In Australia the "chainwheel" side of a horizontal windlass is universally called a "gypsy", presumably reflecting English antecedents. I quite like the term "wildcat" but most boaties would be mystified, especially those who take their pet cat onboard.

Does any of the extensive research you guys are engaged in reveal why one side of the windlass(whichever it may be), is called a "gypsy"? BruceK
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Old 01-13-2012, 04:21 PM   #47
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Anchor Chain Swivels

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BruceK wrote:
Does any of the extensive research you guys are engaged in reveal why one side of the windlass(whichever it may be), is called a "gypsy"?
*Not seen an explanation of the origin of the term.* However it has been in use for well over a hundred years to describe a winch drum that does not have a line or cable attached to it.* In other words, wraps are taken around the gypsy*so it can pull on the line*but the non-load end has to be tailed either manually or automatically.

I did learn that the initial use of the term was "gypsy head."* The "head" was dropped at some point.

A lot of logging terms came originally from the maritime world particularly in the area of the winches and rigging used to move and load*logs in the woods.* "Donkey (engine)," and*"gypsy" are just two examples.

The attached photo was taken around 1900 and is of a Dolbeer donkey, the machine that revolutionized logging in America.* Invented by John Dolbeer in 1881 in Crescent City, California, the components of his machine were a boiler and*single cylinder steam engine connected to a capstan winch on which was mounted a vertical "gypsy head" (the term used by Dolbeer) around which a line was wound to pull logs to the winch.*

To move the machine in the woods, it was mounted on skids and the line was attached to a distant tree or stump and the gypsy head was used to pull the donkey across the forest floor.


-- Edited by Marin on Friday 13th of January 2012 05:39:16 PM
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Old 01-13-2012, 06:52 PM   #48
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RE: Anchor Chain Swivels

For high-line logging,*the horizontal position*was preferred.

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Old 01-13-2012, 07:56 PM   #49
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Anchor Chain Swivels

The Dolbeer was the first steam powered system in the woods.* For obvious reasons it was soon superceded by the multiple drum horizontal donkeys, which soon became known by their function. So you had skidders, yarders, loaders, and whatnot.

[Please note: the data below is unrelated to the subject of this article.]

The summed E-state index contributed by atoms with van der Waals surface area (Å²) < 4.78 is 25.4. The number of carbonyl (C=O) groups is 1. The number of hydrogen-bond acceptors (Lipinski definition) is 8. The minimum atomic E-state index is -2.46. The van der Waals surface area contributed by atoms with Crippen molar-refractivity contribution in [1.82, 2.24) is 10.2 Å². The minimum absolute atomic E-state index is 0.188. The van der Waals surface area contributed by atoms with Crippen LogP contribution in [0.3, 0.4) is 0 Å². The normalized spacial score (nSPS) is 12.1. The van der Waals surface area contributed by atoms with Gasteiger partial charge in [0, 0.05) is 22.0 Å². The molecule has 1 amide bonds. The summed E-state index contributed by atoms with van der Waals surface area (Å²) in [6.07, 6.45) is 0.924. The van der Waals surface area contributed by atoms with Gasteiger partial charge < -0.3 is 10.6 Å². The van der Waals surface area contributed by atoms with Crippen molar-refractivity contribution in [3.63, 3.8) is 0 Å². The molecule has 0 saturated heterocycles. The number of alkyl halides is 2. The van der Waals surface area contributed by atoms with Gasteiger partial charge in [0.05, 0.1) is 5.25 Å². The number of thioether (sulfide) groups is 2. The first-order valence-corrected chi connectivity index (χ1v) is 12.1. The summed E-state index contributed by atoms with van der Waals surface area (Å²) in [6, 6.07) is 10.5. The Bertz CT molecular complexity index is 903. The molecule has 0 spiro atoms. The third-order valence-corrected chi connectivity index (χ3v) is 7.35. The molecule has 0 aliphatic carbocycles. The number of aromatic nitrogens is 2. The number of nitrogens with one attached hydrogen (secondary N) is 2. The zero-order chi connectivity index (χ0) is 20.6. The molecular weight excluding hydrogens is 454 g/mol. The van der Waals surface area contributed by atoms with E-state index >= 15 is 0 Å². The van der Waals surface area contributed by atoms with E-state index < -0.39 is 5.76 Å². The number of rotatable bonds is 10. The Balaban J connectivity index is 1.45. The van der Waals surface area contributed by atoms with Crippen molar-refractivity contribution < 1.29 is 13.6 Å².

The ultimate logging "donkeys" were the massive tower skidders, which not only performed all the functions of a skidder, yarder, and loader but had their own steel spar trees.* Here are some shots of some of the largest ones made.* Note the number of powered drums--- these things were a steam fitter's dream (or nighmare).

This is what Eric needs on the bow of NomadWilly.* No problem anchoring with a*1:1 scope ratio here.


-- Edited by Marin on Friday 13th of January 2012 08:58:00 PM
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Old 01-14-2012, 12:42 AM   #50
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RE: Anchor Chain Swivels

Hows this for a suggestion...? Let's all agree the port side line warp, which is round, smooth and drum-shaped, so we call it the windlass drum. The thing on the other side which grabs the chain, (which I suspect is probably the now politically incorrect origin of the term, as in Gypsies being 'notorious' for being light-fingered and tending to 'grab' things - yeah, sorry, but some-one had to address the elephant in the room...but we don't believe that of Gypsies now...do we?), so we call that the chain gypsy....there...problem and confusion solved...?
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Old 01-14-2012, 04:37 AM   #51
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Anchor Chain Swivels

As far as I am concerned they are refered to as the chain gypsy and the warping drum or rope drum, but that is only after being art sea in the Merch for 40+ years.



*


-- Edited by Tidahapah on Saturday 14th of January 2012 05:46:15 AM
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Old 01-14-2012, 06:36 AM   #52
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RE: Anchor Chain Swivels

"Let's all agree the port side line warp, which is round, smooth and drum-shaped, so we call it the windlass drum."

*

If you were the deckhand on this vessel employed in ship handling with one line off the center "thing" and another off one of those side "things" and the captain told you to you slack off the line on the drum which one would you slack and would the captain be happy with your choice?

*
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Old 01-14-2012, 09:55 AM   #53
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Anchor Chain Swivels

Wo'nt work Peter. Marin thinks they are wildcats and I thought we determined that he is right after all. I've been around boats and I do'nt remember the term wildcat re boats and yachts but I was on a winch manufacturer's web page yesterday and sure enough they referred to the line handling drum as the gypsy. It will be hard to change but it's right. Or seems to be.

Ben and Rick, * We're not in the merchant marine and I've never seen anything like that shippy thing Rick posted (as a picture) on a yacht so I highly suspect it has little relevance*here. We're yachtsmen and what yachtsmen think, do and say is what should be relevant here. Marin probably Googled all his information so he may not have the ideal source either. We need several good yacht (not sailboat) authorities to make the call/determination of the terms to be used on power boats of the type we have and use. The only source that fits (except the sailboat part) that I know of is Chapman. Will somebody kindly post what Chapman says these things are called?